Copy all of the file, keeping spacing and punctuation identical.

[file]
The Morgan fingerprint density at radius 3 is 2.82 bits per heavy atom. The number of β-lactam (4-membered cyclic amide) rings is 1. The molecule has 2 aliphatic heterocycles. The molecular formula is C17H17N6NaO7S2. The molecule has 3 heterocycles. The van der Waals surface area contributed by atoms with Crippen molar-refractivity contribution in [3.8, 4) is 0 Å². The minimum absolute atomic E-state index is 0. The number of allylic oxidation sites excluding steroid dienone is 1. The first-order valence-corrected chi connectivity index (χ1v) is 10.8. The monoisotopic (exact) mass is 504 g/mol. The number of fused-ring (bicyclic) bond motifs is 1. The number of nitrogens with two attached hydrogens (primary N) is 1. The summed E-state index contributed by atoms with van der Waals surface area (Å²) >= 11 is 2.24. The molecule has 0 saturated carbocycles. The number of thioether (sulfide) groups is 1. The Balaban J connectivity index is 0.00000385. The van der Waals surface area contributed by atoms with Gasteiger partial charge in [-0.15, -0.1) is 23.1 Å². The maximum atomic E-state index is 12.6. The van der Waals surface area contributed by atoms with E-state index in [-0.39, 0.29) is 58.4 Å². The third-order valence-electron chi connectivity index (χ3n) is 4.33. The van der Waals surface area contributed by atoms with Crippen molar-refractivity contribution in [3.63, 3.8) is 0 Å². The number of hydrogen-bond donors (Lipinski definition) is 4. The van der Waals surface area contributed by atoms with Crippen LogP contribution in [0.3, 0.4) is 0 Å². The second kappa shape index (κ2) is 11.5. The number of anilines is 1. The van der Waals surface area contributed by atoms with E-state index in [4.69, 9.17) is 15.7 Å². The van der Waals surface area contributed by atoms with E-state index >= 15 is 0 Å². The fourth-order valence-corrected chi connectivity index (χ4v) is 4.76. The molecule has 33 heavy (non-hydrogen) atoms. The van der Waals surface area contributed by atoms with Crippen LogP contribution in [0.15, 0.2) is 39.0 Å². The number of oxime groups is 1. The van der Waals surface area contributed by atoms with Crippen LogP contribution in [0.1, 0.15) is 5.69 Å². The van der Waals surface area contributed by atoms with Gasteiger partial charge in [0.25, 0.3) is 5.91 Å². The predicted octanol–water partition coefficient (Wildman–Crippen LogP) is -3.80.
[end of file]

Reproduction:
The Morgan fingerprint density at radius 3 is 2.82 bits per heavy atom. The number of β-lactam (4-membered cyclic amide) rings is 1. The molecule has 2 aliphatic heterocycles. The molecular formula is C17H17N6NaO7S2. The molecule has 3 heterocycles. The van der Waals surface area contributed by atoms with Crippen molar-refractivity contribution in [3.8, 4) is 0 Å². The minimum absolute atomic E-state index is 0. The number of allylic oxidation sites excluding steroid dienone is 1. The first-order valence-corrected chi connectivity index (χ1v) is 10.8. The monoisotopic (exact) mass is 504 g/mol. The number of fused-ring (bicyclic) bond motifs is 1. The number of nitrogens with two attached hydrogens (primary N) is 1. The summed E-state index contributed by atoms with van der Waals surface area (Å²) >= 11 is 2.24. The molecule has 0 saturated carbocycles. The number of thioether (sulfide) groups is 1. The Balaban J connectivity index is 0.00000385. The van der Waals surface area contributed by atoms with Gasteiger partial charge in [-0.15, -0.1) is 23.1 Å². The maximum atomic E-state index is 12.6. The van der Waals surface area contributed by atoms with E-state index in [-0.39, 0.29) is 58.4 Å². The third-order valence-electron chi connectivity index (χ3n) is 4.33. The van der Waals surface area contributed by atoms with Crippen molar-refractivity contribution in [3.63, 3.8) is 0 Å². The number of hydrogen-bond donors (Lipinski definition) is 4. The van der Waals surface area contributed by atoms with Crippen LogP contribution in [0.3, 0.4) is 0 Å². The second kappa shape index (κ2) is 11.5. The number of anilines is 1. The van der Waals surface area contributed by atoms with E-state index in [4.69, 9.17) is 15.7 Å². The van der Waals surface area contributed by atoms with E-state index >= 15 is 0 Å². The fourth-order valence-corrected chi connectivity index (χ4v) is 4.76. The molecule has 33 heavy (non-hydrogen) atoms. The van der Waals surface area contributed by atoms with Crippen LogP contribution in [0.15, 0.2) is 39.0 Å². The number of oxime groups is 1. The van der Waals surface area contributed by atoms with Crippen LogP contribution in [0.1, 0.15) is 5.69 Å². The van der Waals surface area contributed by atoms with Gasteiger partial charge in [0.25, 0.3) is 5.91 Å². The predicted octanol–water partition coefficient (Wildman–Crippen LogP) is -3.80.